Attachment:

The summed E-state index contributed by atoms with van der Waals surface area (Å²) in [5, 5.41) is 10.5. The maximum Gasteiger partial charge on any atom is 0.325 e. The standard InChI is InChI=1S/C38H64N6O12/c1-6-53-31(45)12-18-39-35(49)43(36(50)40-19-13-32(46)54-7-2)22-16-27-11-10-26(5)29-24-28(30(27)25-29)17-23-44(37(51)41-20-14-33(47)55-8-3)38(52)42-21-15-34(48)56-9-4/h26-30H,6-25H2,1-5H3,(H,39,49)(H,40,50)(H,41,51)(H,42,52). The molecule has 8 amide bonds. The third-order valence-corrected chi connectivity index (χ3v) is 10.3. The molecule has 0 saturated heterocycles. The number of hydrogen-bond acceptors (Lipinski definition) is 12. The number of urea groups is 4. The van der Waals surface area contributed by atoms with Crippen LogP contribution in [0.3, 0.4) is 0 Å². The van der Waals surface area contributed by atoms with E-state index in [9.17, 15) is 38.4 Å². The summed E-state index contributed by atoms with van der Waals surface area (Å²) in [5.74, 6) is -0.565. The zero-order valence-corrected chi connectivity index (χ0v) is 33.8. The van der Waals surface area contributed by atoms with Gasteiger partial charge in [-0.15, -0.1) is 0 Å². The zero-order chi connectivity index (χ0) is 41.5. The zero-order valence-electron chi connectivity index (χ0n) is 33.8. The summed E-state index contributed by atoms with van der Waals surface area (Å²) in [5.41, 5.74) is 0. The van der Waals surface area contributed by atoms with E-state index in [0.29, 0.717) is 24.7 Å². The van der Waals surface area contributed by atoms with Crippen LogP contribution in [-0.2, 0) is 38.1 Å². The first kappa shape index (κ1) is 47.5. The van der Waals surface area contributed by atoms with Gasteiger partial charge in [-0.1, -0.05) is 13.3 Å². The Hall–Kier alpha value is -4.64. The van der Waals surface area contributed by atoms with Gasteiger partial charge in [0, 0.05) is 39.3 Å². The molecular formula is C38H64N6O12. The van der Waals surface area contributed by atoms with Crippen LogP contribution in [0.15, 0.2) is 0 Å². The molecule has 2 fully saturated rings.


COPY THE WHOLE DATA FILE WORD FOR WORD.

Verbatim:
The summed E-state index contributed by atoms with van der Waals surface area (Å²) in [5, 5.41) is 10.5. The maximum Gasteiger partial charge on any atom is 0.325 e. The standard InChI is InChI=1S/C38H64N6O12/c1-6-53-31(45)12-18-39-35(49)43(36(50)40-19-13-32(46)54-7-2)22-16-27-11-10-26(5)29-24-28(30(27)25-29)17-23-44(37(51)41-20-14-33(47)55-8-3)38(52)42-21-15-34(48)56-9-4/h26-30H,6-25H2,1-5H3,(H,39,49)(H,40,50)(H,41,51)(H,42,52). The molecule has 8 amide bonds. The third-order valence-corrected chi connectivity index (χ3v) is 10.3. The molecule has 0 saturated heterocycles. The number of hydrogen-bond acceptors (Lipinski definition) is 12. The number of urea groups is 4. The van der Waals surface area contributed by atoms with Crippen LogP contribution in [0.3, 0.4) is 0 Å². The van der Waals surface area contributed by atoms with E-state index in [9.17, 15) is 38.4 Å². The summed E-state index contributed by atoms with van der Waals surface area (Å²) in [5.74, 6) is -0.565. The zero-order valence-corrected chi connectivity index (χ0v) is 33.8. The van der Waals surface area contributed by atoms with Gasteiger partial charge in [-0.15, -0.1) is 0 Å². The zero-order chi connectivity index (χ0) is 41.5. The zero-order valence-electron chi connectivity index (χ0n) is 33.8. The summed E-state index contributed by atoms with van der Waals surface area (Å²) in [5.41, 5.74) is 0. The van der Waals surface area contributed by atoms with E-state index in [0.29, 0.717) is 24.7 Å². The van der Waals surface area contributed by atoms with Crippen LogP contribution in [-0.2, 0) is 38.1 Å². The first kappa shape index (κ1) is 47.5. The van der Waals surface area contributed by atoms with Gasteiger partial charge in [-0.1, -0.05) is 13.3 Å². The Hall–Kier alpha value is -4.64. The van der Waals surface area contributed by atoms with Gasteiger partial charge in [0, 0.05) is 39.3 Å². The molecular formula is C38H64N6O12. The van der Waals surface area contributed by atoms with Crippen LogP contribution in [0.15, 0.2) is 0 Å². The molecule has 2 fully saturated rings.